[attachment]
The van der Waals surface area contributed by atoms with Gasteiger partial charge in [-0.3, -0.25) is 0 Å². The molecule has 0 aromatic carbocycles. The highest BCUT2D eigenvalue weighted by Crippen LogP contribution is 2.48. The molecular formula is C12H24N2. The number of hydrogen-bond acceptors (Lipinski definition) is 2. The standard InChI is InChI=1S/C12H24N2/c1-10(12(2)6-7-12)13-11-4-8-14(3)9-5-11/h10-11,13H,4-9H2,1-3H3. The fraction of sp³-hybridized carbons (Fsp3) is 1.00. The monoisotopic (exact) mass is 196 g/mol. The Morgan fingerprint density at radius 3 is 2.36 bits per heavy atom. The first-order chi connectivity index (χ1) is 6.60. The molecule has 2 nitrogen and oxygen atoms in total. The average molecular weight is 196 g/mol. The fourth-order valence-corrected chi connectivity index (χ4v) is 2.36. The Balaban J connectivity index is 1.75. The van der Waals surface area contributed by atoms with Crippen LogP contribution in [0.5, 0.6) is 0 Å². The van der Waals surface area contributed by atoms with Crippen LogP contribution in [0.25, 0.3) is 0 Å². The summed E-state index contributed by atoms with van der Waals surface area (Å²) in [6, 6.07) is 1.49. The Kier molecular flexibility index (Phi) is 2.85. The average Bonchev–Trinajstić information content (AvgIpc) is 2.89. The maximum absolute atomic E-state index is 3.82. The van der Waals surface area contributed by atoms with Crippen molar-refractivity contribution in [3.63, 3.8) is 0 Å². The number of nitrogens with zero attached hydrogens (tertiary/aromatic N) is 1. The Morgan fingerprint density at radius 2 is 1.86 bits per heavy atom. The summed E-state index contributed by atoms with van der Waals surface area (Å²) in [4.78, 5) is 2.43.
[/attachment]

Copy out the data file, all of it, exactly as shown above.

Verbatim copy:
The van der Waals surface area contributed by atoms with Gasteiger partial charge in [-0.3, -0.25) is 0 Å². The molecule has 0 aromatic carbocycles. The highest BCUT2D eigenvalue weighted by Crippen LogP contribution is 2.48. The molecular formula is C12H24N2. The number of hydrogen-bond acceptors (Lipinski definition) is 2. The standard InChI is InChI=1S/C12H24N2/c1-10(12(2)6-7-12)13-11-4-8-14(3)9-5-11/h10-11,13H,4-9H2,1-3H3. The fraction of sp³-hybridized carbons (Fsp3) is 1.00. The monoisotopic (exact) mass is 196 g/mol. The Morgan fingerprint density at radius 3 is 2.36 bits per heavy atom. The first-order chi connectivity index (χ1) is 6.60. The molecule has 2 nitrogen and oxygen atoms in total. The average molecular weight is 196 g/mol. The fourth-order valence-corrected chi connectivity index (χ4v) is 2.36. The Balaban J connectivity index is 1.75. The van der Waals surface area contributed by atoms with Crippen LogP contribution in [0.5, 0.6) is 0 Å². The van der Waals surface area contributed by atoms with Crippen LogP contribution in [0.25, 0.3) is 0 Å². The summed E-state index contributed by atoms with van der Waals surface area (Å²) in [6, 6.07) is 1.49. The Kier molecular flexibility index (Phi) is 2.85. The average Bonchev–Trinajstić information content (AvgIpc) is 2.89. The maximum absolute atomic E-state index is 3.82. The van der Waals surface area contributed by atoms with Crippen molar-refractivity contribution in [3.63, 3.8) is 0 Å². The number of nitrogens with zero attached hydrogens (tertiary/aromatic N) is 1. The Morgan fingerprint density at radius 2 is 1.86 bits per heavy atom. The summed E-state index contributed by atoms with van der Waals surface area (Å²) in [4.78, 5) is 2.43.